It'd be easier to follow your argument if you specified when (whether) you are discussing nominal vs real prices, since that distinction is elemental in this case.
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Old 04-02-21, 04:15 PM
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Originally Posted by unterhausen View Post
I think you perfectly demonstrate in this comment how economic theory fails to properly model reality. I imagine if even a very large bike retailer tried some to pressure a bike company, the person at the company would laugh and hang up.

You can't build or expand a factory overnight, and to the extent that manufacturers are trying to increase production, they are having supply problems of their own. It's a bit surprising to me that the extremely high demand means that bike shops are under stress and a significant number of them will fail due to a lack of merchandise to sell. Dealers have very little leverage and the bike companies don't have all that much leverage with their manufacturers. And the manufacturers may not have that much leverage with material suppliers. And transportation is a real problem right now as well.

At least we haven't had the kind of increases seen in the wood industry, where it everything doubled. At least not yet.
I assure you that economic theory has properly modeled this reality (exactly the phenomena you outlined) since at least 1890, when Alfred Marshall published Principles of Economics, which is the first real econ text.

Pretty much every economics text written since then has included this contentÖ Itís standard fare in any introductory microeconomics course.

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Old 04-02-21, 04:23 PM
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Originally Posted by Troul View Post
I think you may have took me incorrectly. My post was to highlight that the lack of supplies with the increased prices & the need for parts are not jiving. The supply is not available to justify the higher prices for parts. In a normal market when supply is not available, the price goes unchanged. The invoice is flagged as backordered & the price being paid remains. In some cases I've had retailers upgrade my order to express shipping for free when the item is backordered.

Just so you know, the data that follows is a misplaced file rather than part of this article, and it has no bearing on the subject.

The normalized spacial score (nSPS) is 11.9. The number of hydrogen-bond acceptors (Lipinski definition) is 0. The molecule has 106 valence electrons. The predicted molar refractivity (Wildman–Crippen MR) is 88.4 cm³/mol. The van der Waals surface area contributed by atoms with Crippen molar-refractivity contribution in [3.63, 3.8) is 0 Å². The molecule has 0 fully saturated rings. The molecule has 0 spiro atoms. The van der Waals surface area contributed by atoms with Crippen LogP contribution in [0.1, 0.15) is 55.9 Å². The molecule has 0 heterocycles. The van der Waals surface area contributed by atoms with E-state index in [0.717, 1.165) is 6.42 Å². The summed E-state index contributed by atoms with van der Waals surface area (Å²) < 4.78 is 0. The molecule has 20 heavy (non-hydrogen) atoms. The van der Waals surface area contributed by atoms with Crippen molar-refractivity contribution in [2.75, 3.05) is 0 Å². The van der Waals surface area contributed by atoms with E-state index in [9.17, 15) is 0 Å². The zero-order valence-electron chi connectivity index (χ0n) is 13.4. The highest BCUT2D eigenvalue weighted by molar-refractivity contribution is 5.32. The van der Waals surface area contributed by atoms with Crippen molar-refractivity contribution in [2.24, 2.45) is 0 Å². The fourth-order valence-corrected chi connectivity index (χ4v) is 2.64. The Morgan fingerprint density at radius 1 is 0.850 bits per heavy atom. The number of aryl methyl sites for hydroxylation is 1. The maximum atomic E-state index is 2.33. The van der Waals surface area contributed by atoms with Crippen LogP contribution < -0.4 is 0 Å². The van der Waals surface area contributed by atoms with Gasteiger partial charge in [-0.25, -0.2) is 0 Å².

Over a longer term, though, in a ďnormal marketď a shortage (which is what you are describing) definitely results in rising prices.

I donít spend a lot of time in bike shops or perusing online bike sellers, but it seems like this is exactly what has been happening over the past year.
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Old 04-02-21, 04:25 PM
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Originally Posted by unterhausen View Post
I think you perfectly demonstrate in this comment how economic theory fails to properly model reality. I imagine if even a very large bike retailer tried some to pressure a bike company, the person at the company would laugh and hang up.

You can't build or expand a factory overnight, and to the extent that manufacturers are trying to increase production, they are having supply problems of their own. It's a bit surprising to me that the extremely high demand means that bike shops are under stress and a significant number of them will fail due to a lack of merchandise to sell. Dealers have very little leverage and the bike companies don't have all that much leverage with their manufacturers. And the manufacturers may not have that much leverage with material suppliers. And transportation is a real problem right now as well.

At least we haven't had the kind of increases seen in the wood industry, where it everything doubled. At least not yet.

Cement has already caught on. A slight increase would be reflective to the economy, but that is not the case with cement. Almost at the same price hike.
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Old 04-02-21, 04:45 PM
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Originally Posted by Koyote View Post
It'd be easier to follow your argument if you specified when (whether) you are discussing nominal vs real prices, since that distinction is elemental in this case.
I am talking nominal.

Because when people talk about how much prices for bikes have gone up, they are also almost always talking nominal.